Sonication is mostly used during preparation of protein extracts to help break apart the cell. Although most lysis buffers have buckets of detergent that lyse cell membranes, sonication just gives an extra hand in breaking everything apart.
Sonication also breaks up, or shears, DNA in a sample—preventing if from interfering with further sample preparation. Have you ever noticed when you lyse cells that it can be as thick as syrup? Well that’s because of lots of DNA – and sonication will break it apart and make your sample a lot easier to work with.
Here’s 7 tips that I think will help you as you get started using sonication in your sample preps.
Keep your Sonication Samples on Ice
Ultrasound waves transfer energy into your sample, causing turbulence and friction in the liquid. This makes your sample heat up as you sonicate. To prevent your sample heating up too much causing degradation of your precious protein, keep your sample cold. Keep them on ice before and after sonication and preferably during too. Of course it’s a good idea to keep protein samples on ice anyway, so this isn’t too surprising.
Get the Timing Right
This is about finding a balance between sonicating long enough to make sure everything is sufficiently broken apart but not too much so that you heat up your sample and degrade your precious sample. Obviously this is going to be different for different cell/tissue types and also depends on sample volume, so you’ll need to optimize a little. As an example, for a T75 cell culture flask of HeLa’s, I typically use a total of about 2 and a half to 3 minutes of sonication, broken into 30 second chunks.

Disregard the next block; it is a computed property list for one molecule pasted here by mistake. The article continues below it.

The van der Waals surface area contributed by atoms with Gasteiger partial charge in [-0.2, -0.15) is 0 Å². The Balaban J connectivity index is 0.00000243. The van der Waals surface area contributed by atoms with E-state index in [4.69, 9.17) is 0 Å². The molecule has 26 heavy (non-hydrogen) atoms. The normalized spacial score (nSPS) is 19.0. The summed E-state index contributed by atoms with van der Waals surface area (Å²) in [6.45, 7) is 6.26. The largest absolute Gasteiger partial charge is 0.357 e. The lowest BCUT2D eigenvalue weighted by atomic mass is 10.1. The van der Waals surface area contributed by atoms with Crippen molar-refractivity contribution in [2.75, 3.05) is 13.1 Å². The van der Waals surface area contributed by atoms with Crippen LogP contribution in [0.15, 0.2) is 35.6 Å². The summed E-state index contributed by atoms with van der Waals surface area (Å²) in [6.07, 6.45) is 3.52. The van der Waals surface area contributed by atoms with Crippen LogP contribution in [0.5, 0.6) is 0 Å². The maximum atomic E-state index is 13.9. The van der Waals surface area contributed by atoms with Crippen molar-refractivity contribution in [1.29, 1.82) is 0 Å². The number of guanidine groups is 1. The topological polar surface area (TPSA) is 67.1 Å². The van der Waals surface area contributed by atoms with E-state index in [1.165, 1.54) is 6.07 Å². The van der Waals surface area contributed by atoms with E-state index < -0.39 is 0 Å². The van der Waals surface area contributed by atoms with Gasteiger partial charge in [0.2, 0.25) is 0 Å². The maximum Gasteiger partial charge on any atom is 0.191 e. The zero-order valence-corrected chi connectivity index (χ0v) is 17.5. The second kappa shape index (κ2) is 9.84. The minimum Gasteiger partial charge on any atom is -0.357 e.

Many modern sonicators have a pulse mode to reduce heating up of the sample during sonication. Even with an older sonicator, you can simply turn the sonicator on for 5 seconds, then off for 5 seconds. Repeat 6 times for each 30 seconds.
Submerge the Probe to the Right Depth
You need to make sure the probe is submerged to the right depth – if it’s not in deep enough you will get excessive foaming of the sample – if it’s too deep, you won’t get sufficient circulation of the sample. You’ll soon get a feel for this!
Wear Ear Protection
Of course sonication is ultrasonic and out of the range of human hearing, but the collapse of tiny cavitation bubbles created by the sonication creates a loud screeching noise (it’s pretty horrendous sounding). So make sure you wear proper ear protection – sticking your fingers in your ears probably isn’t good enough (although I have seen someone doing this).
Get the Amplitude Right
In general, resist the urge to turn it up and blast your sample – lower amplitude for longer will reduce heating of the sample. On the other hand, you want to make sure everything is sufficiently sonicated and you’ve probably got better things to be doing than sonicating your sample all day long!
You’ve probably gathered by now that you’re going to need to spend a little effort optimizing everything for your individual samples. It won’t take long and it will be well worth it!
So that’s it, hopefully following these 7 tips will help you with successful sonication of your samples!